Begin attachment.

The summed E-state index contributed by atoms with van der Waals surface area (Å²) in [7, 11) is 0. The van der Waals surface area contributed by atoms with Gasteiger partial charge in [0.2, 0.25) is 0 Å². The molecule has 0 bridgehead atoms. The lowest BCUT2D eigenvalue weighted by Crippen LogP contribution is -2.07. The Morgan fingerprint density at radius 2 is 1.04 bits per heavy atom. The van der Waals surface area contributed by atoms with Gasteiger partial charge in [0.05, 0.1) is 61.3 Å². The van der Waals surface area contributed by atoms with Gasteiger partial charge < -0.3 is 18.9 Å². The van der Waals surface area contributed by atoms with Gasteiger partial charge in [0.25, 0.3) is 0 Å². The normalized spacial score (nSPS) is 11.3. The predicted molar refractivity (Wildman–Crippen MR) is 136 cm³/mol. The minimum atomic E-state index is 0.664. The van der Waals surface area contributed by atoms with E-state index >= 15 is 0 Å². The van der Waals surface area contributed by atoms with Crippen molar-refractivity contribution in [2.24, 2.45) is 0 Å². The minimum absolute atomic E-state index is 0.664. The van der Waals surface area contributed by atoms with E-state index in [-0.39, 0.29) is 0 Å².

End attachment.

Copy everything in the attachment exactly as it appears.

The summed E-state index contributed by atoms with van der Waals surface area (Å²) in [7, 11) is 0. The van der Waals surface area contributed by atoms with Gasteiger partial charge in [0.2, 0.25) is 0 Å². The molecule has 0 bridgehead atoms. The lowest BCUT2D eigenvalue weighted by Crippen LogP contribution is -2.07. The Morgan fingerprint density at radius 2 is 1.04 bits per heavy atom. The van der Waals surface area contributed by atoms with Gasteiger partial charge in [0.05, 0.1) is 61.3 Å². The van der Waals surface area contributed by atoms with Gasteiger partial charge < -0.3 is 18.9 Å². The van der Waals surface area contributed by atoms with Gasteiger partial charge in [0.25, 0.3) is 0 Å². The normalized spacial score (nSPS) is 11.3. The predicted molar refractivity (Wildman–Crippen MR) is 136 cm³/mol. The minimum atomic E-state index is 0.664. The van der Waals surface area contributed by atoms with E-state index >= 15 is 0 Å². The van der Waals surface area contributed by atoms with Crippen molar-refractivity contribution in [2.24, 2.45) is 0 Å². The minimum absolute atomic E-state index is 0.664. The van der Waals surface area contributed by atoms with E-state index in [-0.39, 0.29) is 0 Å².